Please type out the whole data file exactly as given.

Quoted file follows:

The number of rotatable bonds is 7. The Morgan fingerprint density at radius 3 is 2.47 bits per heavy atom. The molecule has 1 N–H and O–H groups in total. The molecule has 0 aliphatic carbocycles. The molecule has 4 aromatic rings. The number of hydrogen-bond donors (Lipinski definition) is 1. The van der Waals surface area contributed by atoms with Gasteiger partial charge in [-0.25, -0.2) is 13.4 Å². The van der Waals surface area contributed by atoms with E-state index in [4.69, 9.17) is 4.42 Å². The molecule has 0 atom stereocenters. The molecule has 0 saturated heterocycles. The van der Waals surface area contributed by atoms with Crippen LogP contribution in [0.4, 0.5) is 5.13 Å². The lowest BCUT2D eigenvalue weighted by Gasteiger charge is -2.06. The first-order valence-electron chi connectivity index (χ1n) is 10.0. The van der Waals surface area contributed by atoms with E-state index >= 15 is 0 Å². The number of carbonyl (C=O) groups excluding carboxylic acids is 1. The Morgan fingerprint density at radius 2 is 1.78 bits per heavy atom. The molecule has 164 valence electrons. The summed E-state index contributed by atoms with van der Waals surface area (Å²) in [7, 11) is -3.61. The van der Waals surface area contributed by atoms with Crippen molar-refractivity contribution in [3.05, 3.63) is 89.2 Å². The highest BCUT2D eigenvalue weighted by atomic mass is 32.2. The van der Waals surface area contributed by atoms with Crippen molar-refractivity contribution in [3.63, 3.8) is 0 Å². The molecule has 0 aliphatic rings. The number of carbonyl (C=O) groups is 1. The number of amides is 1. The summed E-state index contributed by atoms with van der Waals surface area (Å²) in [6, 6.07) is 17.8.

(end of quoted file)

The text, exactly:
The number of rotatable bonds is 7. The Morgan fingerprint density at radius 3 is 2.47 bits per heavy atom. The molecule has 1 N–H and O–H groups in total. The molecule has 0 aliphatic carbocycles. The molecule has 4 aromatic rings. The number of hydrogen-bond donors (Lipinski definition) is 1. The van der Waals surface area contributed by atoms with Gasteiger partial charge in [-0.25, -0.2) is 13.4 Å². The van der Waals surface area contributed by atoms with E-state index in [4.69, 9.17) is 4.42 Å². The molecule has 0 atom stereocenters. The molecule has 0 saturated heterocycles. The van der Waals surface area contributed by atoms with Crippen LogP contribution in [0.4, 0.5) is 5.13 Å². The lowest BCUT2D eigenvalue weighted by Gasteiger charge is -2.06. The first-order valence-electron chi connectivity index (χ1n) is 10.0. The van der Waals surface area contributed by atoms with E-state index >= 15 is 0 Å². The number of carbonyl (C=O) groups excluding carboxylic acids is 1. The Morgan fingerprint density at radius 2 is 1.78 bits per heavy atom. The molecule has 164 valence electrons. The summed E-state index contributed by atoms with van der Waals surface area (Å²) in [7, 11) is -3.61. The van der Waals surface area contributed by atoms with Crippen molar-refractivity contribution in [3.05, 3.63) is 89.2 Å². The highest BCUT2D eigenvalue weighted by atomic mass is 32.2. The van der Waals surface area contributed by atoms with Crippen molar-refractivity contribution in [3.63, 3.8) is 0 Å². The molecule has 0 aliphatic rings. The number of carbonyl (C=O) groups is 1. The number of amides is 1. The summed E-state index contributed by atoms with van der Waals surface area (Å²) in [6, 6.07) is 17.8.